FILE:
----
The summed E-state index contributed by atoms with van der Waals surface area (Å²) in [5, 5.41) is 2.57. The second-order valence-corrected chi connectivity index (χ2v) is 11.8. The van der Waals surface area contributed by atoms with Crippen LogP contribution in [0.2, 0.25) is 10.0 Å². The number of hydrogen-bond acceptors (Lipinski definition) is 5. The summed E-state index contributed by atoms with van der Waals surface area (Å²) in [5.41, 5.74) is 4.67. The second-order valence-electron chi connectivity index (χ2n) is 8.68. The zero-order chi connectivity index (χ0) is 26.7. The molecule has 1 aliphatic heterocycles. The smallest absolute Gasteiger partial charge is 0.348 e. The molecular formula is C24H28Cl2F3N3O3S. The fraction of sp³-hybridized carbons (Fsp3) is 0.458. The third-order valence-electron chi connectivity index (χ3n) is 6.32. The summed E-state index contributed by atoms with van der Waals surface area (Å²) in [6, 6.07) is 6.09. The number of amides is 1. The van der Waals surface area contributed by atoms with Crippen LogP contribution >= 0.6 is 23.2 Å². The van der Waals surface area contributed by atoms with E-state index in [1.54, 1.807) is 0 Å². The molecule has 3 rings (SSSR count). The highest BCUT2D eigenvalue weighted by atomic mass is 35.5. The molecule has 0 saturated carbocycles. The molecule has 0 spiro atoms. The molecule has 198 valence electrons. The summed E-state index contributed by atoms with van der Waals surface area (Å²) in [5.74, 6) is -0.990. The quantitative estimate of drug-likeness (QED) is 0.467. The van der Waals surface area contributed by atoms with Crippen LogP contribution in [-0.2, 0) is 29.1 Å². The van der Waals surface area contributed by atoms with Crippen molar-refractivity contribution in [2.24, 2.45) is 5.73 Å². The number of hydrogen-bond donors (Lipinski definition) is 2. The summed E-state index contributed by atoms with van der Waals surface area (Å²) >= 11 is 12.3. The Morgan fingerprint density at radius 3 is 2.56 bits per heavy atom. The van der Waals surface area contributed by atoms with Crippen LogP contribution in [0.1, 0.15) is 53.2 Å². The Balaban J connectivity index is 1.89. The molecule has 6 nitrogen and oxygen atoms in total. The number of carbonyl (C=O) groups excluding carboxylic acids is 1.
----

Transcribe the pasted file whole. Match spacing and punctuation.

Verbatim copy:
The summed E-state index contributed by atoms with van der Waals surface area (Å²) in [5, 5.41) is 2.57. The second-order valence-corrected chi connectivity index (χ2v) is 11.8. The van der Waals surface area contributed by atoms with Crippen LogP contribution in [0.2, 0.25) is 10.0 Å². The number of hydrogen-bond acceptors (Lipinski definition) is 5. The summed E-state index contributed by atoms with van der Waals surface area (Å²) in [5.41, 5.74) is 4.67. The second-order valence-electron chi connectivity index (χ2n) is 8.68. The zero-order chi connectivity index (χ0) is 26.7. The molecule has 1 aliphatic heterocycles. The smallest absolute Gasteiger partial charge is 0.348 e. The molecular formula is C24H28Cl2F3N3O3S. The fraction of sp³-hybridized carbons (Fsp3) is 0.458. The third-order valence-electron chi connectivity index (χ3n) is 6.32. The summed E-state index contributed by atoms with van der Waals surface area (Å²) in [6, 6.07) is 6.09. The number of amides is 1. The van der Waals surface area contributed by atoms with Crippen LogP contribution >= 0.6 is 23.2 Å². The van der Waals surface area contributed by atoms with E-state index in [1.54, 1.807) is 0 Å². The molecule has 3 rings (SSSR count). The highest BCUT2D eigenvalue weighted by atomic mass is 35.5. The molecule has 0 saturated carbocycles. The molecule has 0 spiro atoms. The molecule has 198 valence electrons. The summed E-state index contributed by atoms with van der Waals surface area (Å²) in [5.74, 6) is -0.990. The quantitative estimate of drug-likeness (QED) is 0.467. The van der Waals surface area contributed by atoms with Crippen LogP contribution in [-0.2, 0) is 29.1 Å². The van der Waals surface area contributed by atoms with Crippen molar-refractivity contribution in [2.24, 2.45) is 5.73 Å². The number of hydrogen-bond donors (Lipinski definition) is 2. The summed E-state index contributed by atoms with van der Waals surface area (Å²) >= 11 is 12.3. The Morgan fingerprint density at radius 3 is 2.56 bits per heavy atom. The van der Waals surface area contributed by atoms with Crippen LogP contribution in [0.1, 0.15) is 53.2 Å². The Balaban J connectivity index is 1.89. The molecule has 6 nitrogen and oxygen atoms in total. The number of carbonyl (C=O) groups excluding carboxylic acids is 1.